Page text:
ROI formula for a digital sales and marketing strategy

A couple of weeks ago, I posted a video blog with Nando’s posing the question of how you can determine ROI from a digital media or social media campaign.

Proving ROI and building a business case for investment in digital, from internet–to–intranet, is an ongoing boardroom demand and often challenges the organisation.

I have determined some project modelling below that you can use in your own organisation.

Digital sales and marketing ROI modelling

Biggest common mistake:

A lot of marketers follow the “big” idea, not knowing what the objectives are or the priority. You need to be very clear and put work into your objectives planning upfront, if not, you cannot assign a KPI and cannot determine ROI, regardless of how great the idea is.

Common objectives:

1. Brand/product awareness
2. Lead generation
3. Conversion
4. Acquisition, leading to positive word-of-mouth recommendation and/or repeat sales

ROI model:

Hard KPI’s

1. Cost per acquisition
a. Click to lead
b. Cost of conversion
2. Return visit
3. Social media recommendations

Wider KPI’s

1. Competitive advantage
2. Increased effectiveness
3. Decreased operational costs (e.g., eCommerce)
4. Data value
5. Social media research value
6. Customer satisfaction

This all seems straight forward, however, very few organisations have any idea of what their target cost per acquisition is. It is a common question in the affiliate marketing space. With affiliate marketing or performance marketing you set a rate/commission you are willing to pay for an action. For example, $1 a click, $5 a lead, 10% a sale. I have witnessed many companies struggle to determine what they are willing to pay for an action.

Most companies’ final judgment always favours investment for sales/profit and if you don’t know what you are willing to pay for a sale, proving ROI becomes a business case headache.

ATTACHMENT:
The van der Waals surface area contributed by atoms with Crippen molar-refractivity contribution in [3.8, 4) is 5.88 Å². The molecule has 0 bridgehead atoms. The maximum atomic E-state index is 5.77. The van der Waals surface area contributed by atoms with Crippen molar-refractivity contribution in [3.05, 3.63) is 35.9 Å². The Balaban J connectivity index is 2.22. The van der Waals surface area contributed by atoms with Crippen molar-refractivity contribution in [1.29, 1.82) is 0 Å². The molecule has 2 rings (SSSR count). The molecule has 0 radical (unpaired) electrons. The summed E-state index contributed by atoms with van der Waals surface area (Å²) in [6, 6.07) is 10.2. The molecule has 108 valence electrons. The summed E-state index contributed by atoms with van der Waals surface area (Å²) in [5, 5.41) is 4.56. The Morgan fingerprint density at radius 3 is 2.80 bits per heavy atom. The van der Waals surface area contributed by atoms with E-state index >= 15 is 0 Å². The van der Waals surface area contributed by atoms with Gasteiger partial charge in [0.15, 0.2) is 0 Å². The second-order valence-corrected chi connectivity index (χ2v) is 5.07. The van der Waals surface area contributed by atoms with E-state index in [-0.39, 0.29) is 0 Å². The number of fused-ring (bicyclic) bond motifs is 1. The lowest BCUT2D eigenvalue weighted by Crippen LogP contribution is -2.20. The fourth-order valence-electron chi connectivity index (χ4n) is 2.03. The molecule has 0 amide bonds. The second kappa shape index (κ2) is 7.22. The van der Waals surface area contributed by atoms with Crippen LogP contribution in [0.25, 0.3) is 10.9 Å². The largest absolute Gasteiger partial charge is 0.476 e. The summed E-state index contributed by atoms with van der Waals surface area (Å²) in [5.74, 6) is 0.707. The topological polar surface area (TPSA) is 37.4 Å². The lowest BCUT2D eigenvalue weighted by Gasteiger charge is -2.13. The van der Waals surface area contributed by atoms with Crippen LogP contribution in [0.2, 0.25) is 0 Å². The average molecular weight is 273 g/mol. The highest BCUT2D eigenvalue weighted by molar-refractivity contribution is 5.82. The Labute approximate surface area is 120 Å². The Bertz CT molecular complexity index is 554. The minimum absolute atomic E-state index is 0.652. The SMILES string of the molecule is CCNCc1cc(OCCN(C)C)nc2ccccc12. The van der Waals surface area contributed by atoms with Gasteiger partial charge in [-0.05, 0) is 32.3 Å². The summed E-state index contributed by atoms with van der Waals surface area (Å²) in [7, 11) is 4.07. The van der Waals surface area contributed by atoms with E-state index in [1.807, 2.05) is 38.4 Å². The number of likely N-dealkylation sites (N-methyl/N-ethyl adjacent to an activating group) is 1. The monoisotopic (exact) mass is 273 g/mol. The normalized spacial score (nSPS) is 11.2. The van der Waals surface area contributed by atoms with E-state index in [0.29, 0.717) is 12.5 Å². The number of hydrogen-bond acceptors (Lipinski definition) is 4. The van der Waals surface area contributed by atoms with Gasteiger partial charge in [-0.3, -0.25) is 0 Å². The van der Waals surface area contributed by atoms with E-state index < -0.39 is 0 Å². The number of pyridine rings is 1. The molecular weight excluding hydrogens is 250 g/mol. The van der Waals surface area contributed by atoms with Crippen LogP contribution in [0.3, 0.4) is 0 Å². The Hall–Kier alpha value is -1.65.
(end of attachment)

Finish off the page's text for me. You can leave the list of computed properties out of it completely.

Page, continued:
Before you start, number crunch upfront. Even if your project isn’t about sales but is about brand awareness, your greatest measurement in the digital space is based on an “action” of some sort to determine success.

ROI of sales conversion

Act like an affiliate marketing company. Determine what you would be willing to pay for an “action to sale” and work your ROI figures back from there. This gives you a clear benchmark and an accountable procedure to take back to your board.

ROI of brand awareness

For brand, with social media you can identify brand health and awareness in a whole new tangible way. Monitoring how many people are talking about you online, their perception of your brand, ratings and reviews of your brand and its products is easily tracked. Using before and after campaign periods delivers solid ROI report modelling. There are lots of free social media monitoring tools you can use. Dreamgrow put together a list of 54 free tools here.

ROI by channel

One of the best benefits of digital media is being able to track performance by channel. It means you can optimize and move your money according to what is working best. Ensure you divide your channel plan into, earned, paid and user generated media and plot the results on a daily basis. Move content and campaign elements continually into the channel that is delivering best for you. This way you can show your senior executives how you optimised the ROI continually.

ROI by data

Some say data is the gold at the end of the internet highway. It certainly is and provides a long-term ROI model. Data delivers so much into an organisation that has far reaching value:

1. Customer satisfaction scores
2. Repeat sales tracking
3. Social media CRM
4. Customer LTV
5. Market research
6. Lower cost of data collection and information

ROI by efficiencies

Digital media drives many benefits and when tracking ROI to report up to your organisation don’t forget to add additional value to the business. For example:

1. Competitor analysis (Use your social media monitoring tools to check out your competitors too.)
2. Increased employee productivity and collaboration
3. Increased customer engagement and touch points
4. Reduced costs of information via other mediums, such as print
5. Time investment versus return

Fi Bendall is the managing director of digital and interactive consultancy company Bendalls Group. With over 20 years’ experience, Bendall has worked with global brands including BBC and Virgin, and is an expert in how businesses can approach strategy in the digital world. You can follow her on Twitter at @FiBendall, and can contact her through Bendalls Group.


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